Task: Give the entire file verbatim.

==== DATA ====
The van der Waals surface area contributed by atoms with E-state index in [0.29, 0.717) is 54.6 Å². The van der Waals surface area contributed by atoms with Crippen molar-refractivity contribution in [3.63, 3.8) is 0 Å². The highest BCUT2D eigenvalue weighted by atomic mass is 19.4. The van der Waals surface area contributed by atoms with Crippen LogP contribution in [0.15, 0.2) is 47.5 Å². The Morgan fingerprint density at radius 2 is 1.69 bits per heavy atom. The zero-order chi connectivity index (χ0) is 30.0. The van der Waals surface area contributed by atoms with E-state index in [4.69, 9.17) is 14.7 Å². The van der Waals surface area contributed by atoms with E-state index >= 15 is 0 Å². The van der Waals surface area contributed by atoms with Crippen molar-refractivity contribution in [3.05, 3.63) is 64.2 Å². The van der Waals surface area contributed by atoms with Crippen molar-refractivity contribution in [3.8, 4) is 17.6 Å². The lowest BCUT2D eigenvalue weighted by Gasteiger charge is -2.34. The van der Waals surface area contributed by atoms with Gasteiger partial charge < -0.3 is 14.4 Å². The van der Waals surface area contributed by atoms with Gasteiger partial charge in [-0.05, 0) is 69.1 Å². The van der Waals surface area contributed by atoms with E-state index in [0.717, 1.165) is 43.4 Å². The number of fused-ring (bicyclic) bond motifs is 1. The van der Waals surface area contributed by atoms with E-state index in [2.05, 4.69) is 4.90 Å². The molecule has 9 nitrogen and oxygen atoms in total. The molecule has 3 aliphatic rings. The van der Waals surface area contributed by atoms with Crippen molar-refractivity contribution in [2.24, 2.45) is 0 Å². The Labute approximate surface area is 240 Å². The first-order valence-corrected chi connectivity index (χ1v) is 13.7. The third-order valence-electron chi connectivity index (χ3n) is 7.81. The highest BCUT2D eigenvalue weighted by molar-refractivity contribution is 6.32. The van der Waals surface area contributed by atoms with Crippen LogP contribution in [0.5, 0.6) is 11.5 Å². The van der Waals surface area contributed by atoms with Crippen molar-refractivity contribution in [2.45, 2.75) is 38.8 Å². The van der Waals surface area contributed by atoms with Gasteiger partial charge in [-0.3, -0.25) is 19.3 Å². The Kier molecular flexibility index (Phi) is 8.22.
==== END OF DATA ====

The van der Waals surface area contributed by atoms with E-state index in [0.29, 0.717) is 54.6 Å². The van der Waals surface area contributed by atoms with Crippen molar-refractivity contribution in [3.63, 3.8) is 0 Å². The highest BCUT2D eigenvalue weighted by atomic mass is 19.4. The van der Waals surface area contributed by atoms with Crippen LogP contribution in [0.15, 0.2) is 47.5 Å². The Morgan fingerprint density at radius 2 is 1.69 bits per heavy atom. The zero-order chi connectivity index (χ0) is 30.0. The van der Waals surface area contributed by atoms with E-state index in [4.69, 9.17) is 14.7 Å². The van der Waals surface area contributed by atoms with E-state index >= 15 is 0 Å². The van der Waals surface area contributed by atoms with Crippen molar-refractivity contribution in [3.05, 3.63) is 64.2 Å². The van der Waals surface area contributed by atoms with Crippen molar-refractivity contribution in [3.8, 4) is 17.6 Å². The lowest BCUT2D eigenvalue weighted by Gasteiger charge is -2.34. The van der Waals surface area contributed by atoms with Gasteiger partial charge < -0.3 is 14.4 Å². The van der Waals surface area contributed by atoms with Gasteiger partial charge in [-0.05, 0) is 69.1 Å². The van der Waals surface area contributed by atoms with E-state index in [0.717, 1.165) is 43.4 Å². The number of fused-ring (bicyclic) bond motifs is 1. The van der Waals surface area contributed by atoms with E-state index in [2.05, 4.69) is 4.90 Å². The molecule has 9 nitrogen and oxygen atoms in total. The molecule has 3 aliphatic rings. The van der Waals surface area contributed by atoms with Crippen molar-refractivity contribution in [2.24, 2.45) is 0 Å². The Labute approximate surface area is 240 Å². The first-order valence-corrected chi connectivity index (χ1v) is 13.7. The third-order valence-electron chi connectivity index (χ3n) is 7.81. The highest BCUT2D eigenvalue weighted by molar-refractivity contribution is 6.32. The van der Waals surface area contributed by atoms with Crippen LogP contribution in [0.5, 0.6) is 11.5 Å². The van der Waals surface area contributed by atoms with Crippen molar-refractivity contribution in [2.45, 2.75) is 38.8 Å². The van der Waals surface area contributed by atoms with Gasteiger partial charge in [-0.3, -0.25) is 19.3 Å². The Kier molecular flexibility index (Phi) is 8.22.